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    1. Thank you Celeste. Vegetables are a welcome relief from my oil studies. I think I need to attach oils with the same abandon.

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  13. What? No pancakes today?? I was hopping for a photo or a sketch maybe... Oh well, I'll settle with the veggies :)
    They look so nice, Linda! All in vividly colours, I like them!
    Although I rarely read magazines, I read in a magazine manner books about 'How To'. Few lines there and here, the titles of every chapter and back and forward, etch. You see, I have this theory (oh, I'm full of those, that's the problem) that since I'm an autodidact and a beginner, I should not overfill my head with techniques and how to, because I wont be able to appreciate and use them correctly and maybe I'll end up doing harm than good.
    Smiles from Greece.

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    1. Alas no pancakes. All gone. Just peppers and a red onion and a "white" sweet potato that's orange. It isn't good to clutter your head. Your head will pick up what it wants and forget about everything else. I know that. But I was overfeeding it. Meanwhile, it took me a whole morning to order art supplies (at the best price) online for the painterly pastel class I signed up for. Why? Not because I don't have enough mediums to play around with, but because pastel and charcoal seem to go well with one another. I'm pretty good at expressionistic charcoal. You are funny Konstantina and oh so talented. Too bad we live so far away. I like you and I like ouzo.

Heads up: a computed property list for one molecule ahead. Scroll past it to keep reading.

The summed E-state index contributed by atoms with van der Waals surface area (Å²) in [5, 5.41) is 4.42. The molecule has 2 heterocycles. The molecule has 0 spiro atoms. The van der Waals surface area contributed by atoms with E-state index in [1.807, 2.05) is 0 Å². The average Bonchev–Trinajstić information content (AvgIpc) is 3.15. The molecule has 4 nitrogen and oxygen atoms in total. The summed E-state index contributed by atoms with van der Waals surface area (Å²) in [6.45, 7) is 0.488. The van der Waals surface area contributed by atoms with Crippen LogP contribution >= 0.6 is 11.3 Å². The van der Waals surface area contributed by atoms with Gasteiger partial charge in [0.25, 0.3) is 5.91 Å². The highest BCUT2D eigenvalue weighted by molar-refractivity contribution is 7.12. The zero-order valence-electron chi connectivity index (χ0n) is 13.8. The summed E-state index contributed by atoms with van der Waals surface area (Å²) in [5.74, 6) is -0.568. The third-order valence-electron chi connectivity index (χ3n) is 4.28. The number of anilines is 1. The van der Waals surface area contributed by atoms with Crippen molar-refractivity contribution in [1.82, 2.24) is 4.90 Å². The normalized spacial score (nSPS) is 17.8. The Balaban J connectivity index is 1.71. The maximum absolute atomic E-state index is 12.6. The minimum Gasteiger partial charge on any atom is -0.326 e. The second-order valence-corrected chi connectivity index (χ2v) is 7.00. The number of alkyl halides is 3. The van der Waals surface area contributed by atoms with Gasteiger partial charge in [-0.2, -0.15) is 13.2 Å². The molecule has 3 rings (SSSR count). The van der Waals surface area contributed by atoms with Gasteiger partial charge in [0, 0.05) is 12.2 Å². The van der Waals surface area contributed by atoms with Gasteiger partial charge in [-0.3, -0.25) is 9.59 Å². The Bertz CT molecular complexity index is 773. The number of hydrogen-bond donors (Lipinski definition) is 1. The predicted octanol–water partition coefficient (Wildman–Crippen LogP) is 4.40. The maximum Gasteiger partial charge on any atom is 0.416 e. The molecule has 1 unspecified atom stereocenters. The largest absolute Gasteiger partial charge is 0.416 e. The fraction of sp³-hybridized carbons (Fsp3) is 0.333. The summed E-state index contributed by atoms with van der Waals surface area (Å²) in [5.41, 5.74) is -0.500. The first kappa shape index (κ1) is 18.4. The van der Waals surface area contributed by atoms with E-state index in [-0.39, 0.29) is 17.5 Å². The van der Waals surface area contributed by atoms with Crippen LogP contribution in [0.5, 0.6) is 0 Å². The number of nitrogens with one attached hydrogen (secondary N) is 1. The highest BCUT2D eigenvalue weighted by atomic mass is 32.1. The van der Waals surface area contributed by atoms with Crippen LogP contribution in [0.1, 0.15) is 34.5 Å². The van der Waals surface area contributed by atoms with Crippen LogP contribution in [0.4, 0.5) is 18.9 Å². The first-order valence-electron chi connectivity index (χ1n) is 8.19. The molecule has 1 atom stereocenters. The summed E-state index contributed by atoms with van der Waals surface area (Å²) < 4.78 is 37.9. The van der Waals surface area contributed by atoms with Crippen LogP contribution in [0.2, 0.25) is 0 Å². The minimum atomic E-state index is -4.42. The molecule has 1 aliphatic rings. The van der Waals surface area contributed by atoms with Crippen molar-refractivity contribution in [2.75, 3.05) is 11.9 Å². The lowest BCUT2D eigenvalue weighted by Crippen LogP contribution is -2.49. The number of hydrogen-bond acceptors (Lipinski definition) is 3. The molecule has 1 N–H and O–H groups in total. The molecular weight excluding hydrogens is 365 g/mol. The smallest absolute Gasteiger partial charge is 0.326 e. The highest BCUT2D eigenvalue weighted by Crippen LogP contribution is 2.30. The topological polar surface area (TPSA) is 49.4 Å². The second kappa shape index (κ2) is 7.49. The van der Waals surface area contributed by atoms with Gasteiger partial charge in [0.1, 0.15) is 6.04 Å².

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    2. Likewise, dear Linda!
      We have plenty of ouzo here. How about a visit? Maybe? Or you never know, maybe it will be us who will come closer; we are yet to find out where the whole search for a university job will take us-this will only mean one thing, moving... again. Alas!!

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  14. Fabulous work Linda. So vibrant and tasty looking. :-)

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    1. I don't know about tasty. The veggies are getting a little worn looking being I refrigerated for so long. I am having fun with them though. Thanks Laura.

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  15. This looks like it was fun to do. Beautiful.

    I think you are right, pastels will be fun, with your love of charcoal.

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    1. I will find out for myself what sandpaper is and how it is reusable. I'm looking forward to it, but the class doesn't start till the end of October.
      Watercolor is always fun as long as I don't take it too seriously.

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  16. This is beautifully done Linda! You paint wet into wet with masterly skill. :)) And I feel the same way about art technique books, even though I loved them when I was beginning, now I am a bit afraid of them. I don't want to paint like anyone but me you know?

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    1. Thank you Crystal. I do know what you mean. But Schmid's book is worth reading. It really is a comprehensive collection of what we have all experienced when painting. I don't recommend reading it, however, too close to any workshops you may have attended, for it will cause you to short circuit. It is to be read over a period of time very slowly. I was driving too fast.

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  17. Free souls go their own way...and too much of learning stuff from others can take you away from who you are...so I agree ! You do your own stuff beautifully, love these last watercolors, such great , bold colors...love them.

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    1. Exactly Jane. Now this next class I signed up for is painterly pastels. The subject will be flowers. Flowers are a portrait relief subject for me. Pastels also are a relief medium from oils--relief means I think I will be able to handle them better than oils. A once a week social/learning experience about a subject and a medium I intend to use for warm up fun shouldn't be overwhelming.